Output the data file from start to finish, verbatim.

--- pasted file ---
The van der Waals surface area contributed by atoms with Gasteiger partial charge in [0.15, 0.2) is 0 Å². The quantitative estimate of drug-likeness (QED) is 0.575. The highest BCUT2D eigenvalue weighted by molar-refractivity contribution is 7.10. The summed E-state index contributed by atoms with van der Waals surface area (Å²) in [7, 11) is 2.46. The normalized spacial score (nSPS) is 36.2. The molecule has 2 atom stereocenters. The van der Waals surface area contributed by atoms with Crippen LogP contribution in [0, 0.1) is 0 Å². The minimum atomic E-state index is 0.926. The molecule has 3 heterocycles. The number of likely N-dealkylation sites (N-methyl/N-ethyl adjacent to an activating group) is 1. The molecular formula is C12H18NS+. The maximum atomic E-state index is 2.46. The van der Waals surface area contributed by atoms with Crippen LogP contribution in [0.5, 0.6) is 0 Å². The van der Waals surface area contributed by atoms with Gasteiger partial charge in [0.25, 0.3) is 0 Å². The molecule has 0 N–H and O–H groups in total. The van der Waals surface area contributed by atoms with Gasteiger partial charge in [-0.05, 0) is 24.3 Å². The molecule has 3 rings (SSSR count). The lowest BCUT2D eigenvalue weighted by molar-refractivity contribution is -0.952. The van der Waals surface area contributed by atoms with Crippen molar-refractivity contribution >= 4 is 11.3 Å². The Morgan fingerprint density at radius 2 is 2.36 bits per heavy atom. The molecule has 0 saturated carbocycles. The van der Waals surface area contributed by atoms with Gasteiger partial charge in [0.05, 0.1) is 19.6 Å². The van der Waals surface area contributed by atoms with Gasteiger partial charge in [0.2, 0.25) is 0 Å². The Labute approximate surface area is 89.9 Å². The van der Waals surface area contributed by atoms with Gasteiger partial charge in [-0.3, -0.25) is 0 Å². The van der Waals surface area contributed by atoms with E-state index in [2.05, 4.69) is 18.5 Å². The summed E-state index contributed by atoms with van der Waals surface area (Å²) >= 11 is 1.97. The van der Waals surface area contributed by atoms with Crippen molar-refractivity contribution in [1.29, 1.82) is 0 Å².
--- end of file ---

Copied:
The van der Waals surface area contributed by atoms with Gasteiger partial charge in [0.15, 0.2) is 0 Å². The quantitative estimate of drug-likeness (QED) is 0.575. The highest BCUT2D eigenvalue weighted by molar-refractivity contribution is 7.10. The summed E-state index contributed by atoms with van der Waals surface area (Å²) in [7, 11) is 2.46. The normalized spacial score (nSPS) is 36.2. The molecule has 2 atom stereocenters. The van der Waals surface area contributed by atoms with Crippen LogP contribution in [0, 0.1) is 0 Å². The minimum atomic E-state index is 0.926. The molecule has 3 heterocycles. The number of likely N-dealkylation sites (N-methyl/N-ethyl adjacent to an activating group) is 1. The molecular formula is C12H18NS+. The maximum atomic E-state index is 2.46. The van der Waals surface area contributed by atoms with Crippen LogP contribution in [0.5, 0.6) is 0 Å². The van der Waals surface area contributed by atoms with Gasteiger partial charge in [0.25, 0.3) is 0 Å². The molecule has 0 N–H and O–H groups in total. The van der Waals surface area contributed by atoms with Gasteiger partial charge in [-0.05, 0) is 24.3 Å². The molecule has 3 rings (SSSR count). The lowest BCUT2D eigenvalue weighted by molar-refractivity contribution is -0.952. The van der Waals surface area contributed by atoms with Crippen molar-refractivity contribution >= 4 is 11.3 Å². The Morgan fingerprint density at radius 2 is 2.36 bits per heavy atom. The molecule has 0 saturated carbocycles. The van der Waals surface area contributed by atoms with Gasteiger partial charge in [0.05, 0.1) is 19.6 Å². The van der Waals surface area contributed by atoms with Gasteiger partial charge in [0.2, 0.25) is 0 Å². The Labute approximate surface area is 89.9 Å². The van der Waals surface area contributed by atoms with Gasteiger partial charge in [-0.3, -0.25) is 0 Å². The van der Waals surface area contributed by atoms with E-state index in [2.05, 4.69) is 18.5 Å². The summed E-state index contributed by atoms with van der Waals surface area (Å²) >= 11 is 1.97. The van der Waals surface area contributed by atoms with Crippen molar-refractivity contribution in [1.29, 1.82) is 0 Å².